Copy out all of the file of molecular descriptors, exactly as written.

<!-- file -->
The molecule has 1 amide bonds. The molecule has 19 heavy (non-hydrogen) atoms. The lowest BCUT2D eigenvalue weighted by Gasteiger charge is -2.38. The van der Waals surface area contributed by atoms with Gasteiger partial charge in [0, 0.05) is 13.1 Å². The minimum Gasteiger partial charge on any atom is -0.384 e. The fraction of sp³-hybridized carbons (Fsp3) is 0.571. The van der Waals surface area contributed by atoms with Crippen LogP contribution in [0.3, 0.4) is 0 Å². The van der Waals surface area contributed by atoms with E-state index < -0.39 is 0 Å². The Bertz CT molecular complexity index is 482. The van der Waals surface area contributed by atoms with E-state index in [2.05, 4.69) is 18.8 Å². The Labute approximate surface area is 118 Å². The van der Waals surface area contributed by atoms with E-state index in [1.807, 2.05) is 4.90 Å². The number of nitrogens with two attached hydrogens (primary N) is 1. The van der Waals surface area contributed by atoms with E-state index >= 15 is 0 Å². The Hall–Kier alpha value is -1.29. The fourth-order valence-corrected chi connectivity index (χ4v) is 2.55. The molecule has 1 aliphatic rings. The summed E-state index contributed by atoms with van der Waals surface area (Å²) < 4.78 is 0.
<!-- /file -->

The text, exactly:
The molecule has 1 amide bonds. The molecule has 19 heavy (non-hydrogen) atoms. The lowest BCUT2D eigenvalue weighted by Gasteiger charge is -2.38. The van der Waals surface area contributed by atoms with Gasteiger partial charge in [0, 0.05) is 13.1 Å². The minimum Gasteiger partial charge on any atom is -0.384 e. The fraction of sp³-hybridized carbons (Fsp3) is 0.571. The van der Waals surface area contributed by atoms with Crippen LogP contribution in [0.3, 0.4) is 0 Å². The van der Waals surface area contributed by atoms with E-state index < -0.39 is 0 Å². The Bertz CT molecular complexity index is 482. The van der Waals surface area contributed by atoms with E-state index in [2.05, 4.69) is 18.8 Å². The Labute approximate surface area is 118 Å². The van der Waals surface area contributed by atoms with E-state index in [1.807, 2.05) is 4.90 Å². The number of nitrogens with two attached hydrogens (primary N) is 1. The van der Waals surface area contributed by atoms with E-state index >= 15 is 0 Å². The Hall–Kier alpha value is -1.29. The fourth-order valence-corrected chi connectivity index (χ4v) is 2.55. The molecule has 1 aliphatic rings. The summed E-state index contributed by atoms with van der Waals surface area (Å²) < 4.78 is 0.